LOOKING BACK . . . AND LOOKING FORWARD: The Royal Easter Show
I grew up in Central Queensland and as a child, going to the Capella & District Show was easily the highlight of the year. The rides, the fairy floss and the 4-armed bandits were overwhelming but I yearned to own a Kewpie doll and to have enough coins to buy a Show bag. My siblings and I were always dressed in our best and I recall the terror of my little brother Robert getting lost one year. Mum, now in her 54th year of being a member of the Country Women’s Association (QCWA), was always there dutifully caring for our needs and those of the crowd. Memorably, I recall the yellow crocheted dress from Grandma Duckett which had arrived in time but with the faint but unmistakable odour of her Peter Stuyvesant cigarettes.
For weeks in advance we would prepare our Show entries; embroidering, making aprons, deliberating over our cursive handwriting and designing and creating special art works. My mother made her delicious jams and cakes, and Dad prepared his honey, prize pigs and dairy cows for entry.
It was very exciting to watch my grandfather compete. He was a champion wood chopper – hardly surprising since the James’ family business was timber cutting and hauling timber using a team of horses, which made them one of the pioneering families of the area.
Back then my brother Robert and I were competing at the Show with our ponies, Pixie and Llanifer. Robert often won ribbons for Best Rider and I for my favourite rodeo event, barrel racing.
The agricultural show has been an integral part of Australian Rural Life – a community coming together to show off produce, machinery and inventions. It has created important marketing opportunities for Stud and Dairy animals of every description. It continues to be a place of celebrating our connection to the land, emphasising the importance of farming, and it has done so ever since the inaugural Sydney Royal Easter Show in 1823.
In 1983 I entered and won Miss Alpha Queensland Country Life Showgirl competition (Alpha was where we lived then), and I went on to the State finals at the Brisbane Ekka (The Royal Queensland Show) where I was awarded 2nd runner up. There, I was privileged to meet a number of girls who became lifelong friends.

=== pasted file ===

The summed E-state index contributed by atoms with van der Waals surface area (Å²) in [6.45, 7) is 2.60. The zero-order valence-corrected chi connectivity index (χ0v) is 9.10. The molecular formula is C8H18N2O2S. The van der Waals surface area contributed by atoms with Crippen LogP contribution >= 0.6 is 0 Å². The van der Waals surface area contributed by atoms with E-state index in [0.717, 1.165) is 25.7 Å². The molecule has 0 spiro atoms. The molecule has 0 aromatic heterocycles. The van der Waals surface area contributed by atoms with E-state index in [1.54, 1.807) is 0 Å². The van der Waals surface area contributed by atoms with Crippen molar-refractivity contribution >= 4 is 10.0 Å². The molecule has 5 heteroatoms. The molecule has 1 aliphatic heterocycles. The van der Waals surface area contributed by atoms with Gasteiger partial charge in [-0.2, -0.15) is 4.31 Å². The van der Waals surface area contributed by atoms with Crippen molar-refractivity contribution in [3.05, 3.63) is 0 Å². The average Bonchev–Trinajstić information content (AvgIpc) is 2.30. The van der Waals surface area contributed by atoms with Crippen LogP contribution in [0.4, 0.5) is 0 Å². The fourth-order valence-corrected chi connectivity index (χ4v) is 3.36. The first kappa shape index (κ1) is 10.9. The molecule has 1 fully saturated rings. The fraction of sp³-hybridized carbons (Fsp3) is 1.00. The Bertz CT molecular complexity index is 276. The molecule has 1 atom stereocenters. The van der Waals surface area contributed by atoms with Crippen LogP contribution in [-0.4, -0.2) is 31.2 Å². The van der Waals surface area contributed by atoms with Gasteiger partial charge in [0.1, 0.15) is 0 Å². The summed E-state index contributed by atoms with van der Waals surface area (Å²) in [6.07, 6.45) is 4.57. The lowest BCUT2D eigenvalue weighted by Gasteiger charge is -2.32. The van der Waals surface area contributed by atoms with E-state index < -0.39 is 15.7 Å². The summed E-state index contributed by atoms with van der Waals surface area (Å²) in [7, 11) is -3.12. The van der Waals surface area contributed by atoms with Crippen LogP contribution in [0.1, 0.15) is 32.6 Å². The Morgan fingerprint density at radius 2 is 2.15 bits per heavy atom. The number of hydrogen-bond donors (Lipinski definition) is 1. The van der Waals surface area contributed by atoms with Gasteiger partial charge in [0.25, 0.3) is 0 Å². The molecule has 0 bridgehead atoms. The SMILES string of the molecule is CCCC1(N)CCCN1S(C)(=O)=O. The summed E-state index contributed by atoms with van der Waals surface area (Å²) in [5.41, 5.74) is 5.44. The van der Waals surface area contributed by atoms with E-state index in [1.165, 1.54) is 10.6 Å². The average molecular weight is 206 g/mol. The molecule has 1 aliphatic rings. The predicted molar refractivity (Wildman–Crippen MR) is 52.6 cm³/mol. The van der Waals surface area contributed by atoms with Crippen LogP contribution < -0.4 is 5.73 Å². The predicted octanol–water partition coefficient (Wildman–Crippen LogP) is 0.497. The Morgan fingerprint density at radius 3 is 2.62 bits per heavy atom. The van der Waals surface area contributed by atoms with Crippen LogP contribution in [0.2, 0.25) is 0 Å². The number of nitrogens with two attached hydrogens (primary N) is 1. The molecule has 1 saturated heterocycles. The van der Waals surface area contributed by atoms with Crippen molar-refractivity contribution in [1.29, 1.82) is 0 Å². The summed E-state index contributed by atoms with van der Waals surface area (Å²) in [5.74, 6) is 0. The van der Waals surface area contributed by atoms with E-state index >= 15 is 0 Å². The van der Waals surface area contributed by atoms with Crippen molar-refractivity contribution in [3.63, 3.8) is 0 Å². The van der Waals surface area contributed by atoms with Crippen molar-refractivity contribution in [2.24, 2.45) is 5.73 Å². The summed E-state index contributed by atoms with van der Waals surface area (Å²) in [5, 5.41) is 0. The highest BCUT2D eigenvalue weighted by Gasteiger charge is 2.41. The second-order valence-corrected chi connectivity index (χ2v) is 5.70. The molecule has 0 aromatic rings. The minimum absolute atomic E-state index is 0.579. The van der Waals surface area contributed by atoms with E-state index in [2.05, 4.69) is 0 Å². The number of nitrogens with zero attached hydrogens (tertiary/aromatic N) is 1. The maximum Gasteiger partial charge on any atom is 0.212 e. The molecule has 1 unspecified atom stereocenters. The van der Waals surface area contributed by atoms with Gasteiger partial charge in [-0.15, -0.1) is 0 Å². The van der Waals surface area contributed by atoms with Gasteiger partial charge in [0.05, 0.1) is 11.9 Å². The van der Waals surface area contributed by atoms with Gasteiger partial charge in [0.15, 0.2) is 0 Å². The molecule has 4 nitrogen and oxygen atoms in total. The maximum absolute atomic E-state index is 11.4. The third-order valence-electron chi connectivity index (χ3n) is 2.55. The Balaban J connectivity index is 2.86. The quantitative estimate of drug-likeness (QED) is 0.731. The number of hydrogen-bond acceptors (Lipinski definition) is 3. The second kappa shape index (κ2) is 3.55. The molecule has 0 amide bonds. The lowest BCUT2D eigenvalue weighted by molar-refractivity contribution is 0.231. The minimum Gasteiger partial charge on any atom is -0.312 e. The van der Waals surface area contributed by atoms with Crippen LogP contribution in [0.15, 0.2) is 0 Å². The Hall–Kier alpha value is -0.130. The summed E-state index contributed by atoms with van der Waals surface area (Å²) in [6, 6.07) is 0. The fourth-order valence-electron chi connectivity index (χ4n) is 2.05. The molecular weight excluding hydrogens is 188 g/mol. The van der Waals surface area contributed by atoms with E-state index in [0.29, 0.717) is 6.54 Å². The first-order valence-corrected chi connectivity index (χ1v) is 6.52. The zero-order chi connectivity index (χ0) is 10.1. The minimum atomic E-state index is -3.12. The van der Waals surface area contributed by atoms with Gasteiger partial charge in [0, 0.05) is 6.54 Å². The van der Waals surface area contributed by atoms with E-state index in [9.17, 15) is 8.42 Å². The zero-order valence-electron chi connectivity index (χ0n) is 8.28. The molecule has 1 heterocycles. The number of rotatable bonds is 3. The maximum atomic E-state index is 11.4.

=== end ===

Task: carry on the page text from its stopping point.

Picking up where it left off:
So in the true tradition of the warring poets Lawson and Paterson, for me it has been a case of Sydney or the Bush. I love my Sydney life where I have now lived for over 30 years and the Sydney Royal Easter Show provides an important nostalgic link with my country roots. I love visiting all the animals, hanging out with my country friends from Little Big Dairy (whose delicious double cream will this year be dolloped onto those famous CWA scones), watching the wood-chopping and in particular, visiting the Arts and Crafts Pavilion. I tentatively entered my first millinery piece in 2009 and was thrilled beyond measure when one of my pieces won. My newly-awakened passion for millinery was given the green light with this recognition.
2020 saw the Sydney Royal Easter Show cancelled for only the second time in its history (the previous time being for the Bubonic Plague in 1919). So in 2021 we applaud the return of Sydney’s favourite agricultural show and for me, it holds a special delight as Hatters Millinery Supplies will be there to support the Millinery Association of Australia. We will be there showcasing our unique, handcrafted hats for our fellow and student MAA members, and demonstrating selected millinery skills while attempting to demystify our somewhat rare trade. Hatters Millinery Supplies are also a Silver Sponsor of the Millinery category so make sure you also check out this newly expanded section.
We hope to see you there to share a delicious CWA scone or a bag of sticky pink fairy floss.
Make sure you wear a hat…